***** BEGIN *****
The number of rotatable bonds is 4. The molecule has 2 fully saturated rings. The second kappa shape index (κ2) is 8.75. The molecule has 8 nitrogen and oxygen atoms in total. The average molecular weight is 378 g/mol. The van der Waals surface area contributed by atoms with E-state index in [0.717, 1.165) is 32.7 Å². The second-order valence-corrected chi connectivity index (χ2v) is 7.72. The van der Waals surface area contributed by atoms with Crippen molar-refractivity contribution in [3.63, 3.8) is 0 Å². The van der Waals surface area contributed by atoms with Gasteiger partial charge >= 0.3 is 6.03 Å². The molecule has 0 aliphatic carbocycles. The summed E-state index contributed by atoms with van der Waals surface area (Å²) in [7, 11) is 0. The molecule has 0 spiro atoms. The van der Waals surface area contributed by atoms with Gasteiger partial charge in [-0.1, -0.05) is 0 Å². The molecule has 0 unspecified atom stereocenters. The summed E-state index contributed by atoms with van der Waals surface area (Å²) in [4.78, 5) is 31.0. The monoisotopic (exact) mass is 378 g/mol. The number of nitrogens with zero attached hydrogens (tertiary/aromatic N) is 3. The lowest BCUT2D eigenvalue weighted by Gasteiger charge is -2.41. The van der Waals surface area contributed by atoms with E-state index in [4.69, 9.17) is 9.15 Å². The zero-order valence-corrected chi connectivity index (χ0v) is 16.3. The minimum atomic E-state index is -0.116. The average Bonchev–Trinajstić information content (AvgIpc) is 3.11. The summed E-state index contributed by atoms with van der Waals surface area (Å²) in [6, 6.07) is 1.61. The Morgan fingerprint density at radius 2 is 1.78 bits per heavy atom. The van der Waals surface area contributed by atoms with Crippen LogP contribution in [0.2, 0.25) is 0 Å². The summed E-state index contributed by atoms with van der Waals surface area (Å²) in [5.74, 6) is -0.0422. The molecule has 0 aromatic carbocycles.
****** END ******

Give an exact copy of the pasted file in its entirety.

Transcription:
The number of rotatable bonds is 4. The molecule has 2 fully saturated rings. The second kappa shape index (κ2) is 8.75. The molecule has 8 nitrogen and oxygen atoms in total. The average molecular weight is 378 g/mol. The van der Waals surface area contributed by atoms with E-state index in [0.717, 1.165) is 32.7 Å². The second-order valence-corrected chi connectivity index (χ2v) is 7.72. The van der Waals surface area contributed by atoms with Crippen molar-refractivity contribution in [3.63, 3.8) is 0 Å². The van der Waals surface area contributed by atoms with Gasteiger partial charge >= 0.3 is 6.03 Å². The molecule has 0 aliphatic carbocycles. The summed E-state index contributed by atoms with van der Waals surface area (Å²) in [7, 11) is 0. The molecule has 0 spiro atoms. The van der Waals surface area contributed by atoms with Gasteiger partial charge in [-0.1, -0.05) is 0 Å². The molecule has 0 unspecified atom stereocenters. The summed E-state index contributed by atoms with van der Waals surface area (Å²) in [4.78, 5) is 31.0. The monoisotopic (exact) mass is 378 g/mol. The number of nitrogens with zero attached hydrogens (tertiary/aromatic N) is 3. The lowest BCUT2D eigenvalue weighted by Gasteiger charge is -2.41. The van der Waals surface area contributed by atoms with E-state index in [4.69, 9.17) is 9.15 Å². The zero-order valence-corrected chi connectivity index (χ0v) is 16.3. The minimum atomic E-state index is -0.116. The average Bonchev–Trinajstić information content (AvgIpc) is 3.11. The summed E-state index contributed by atoms with van der Waals surface area (Å²) in [6, 6.07) is 1.61. The Morgan fingerprint density at radius 2 is 1.78 bits per heavy atom. The van der Waals surface area contributed by atoms with Crippen LogP contribution in [0.2, 0.25) is 0 Å². The summed E-state index contributed by atoms with van der Waals surface area (Å²) in [5.74, 6) is -0.0422. The molecule has 0 aromatic carbocycles.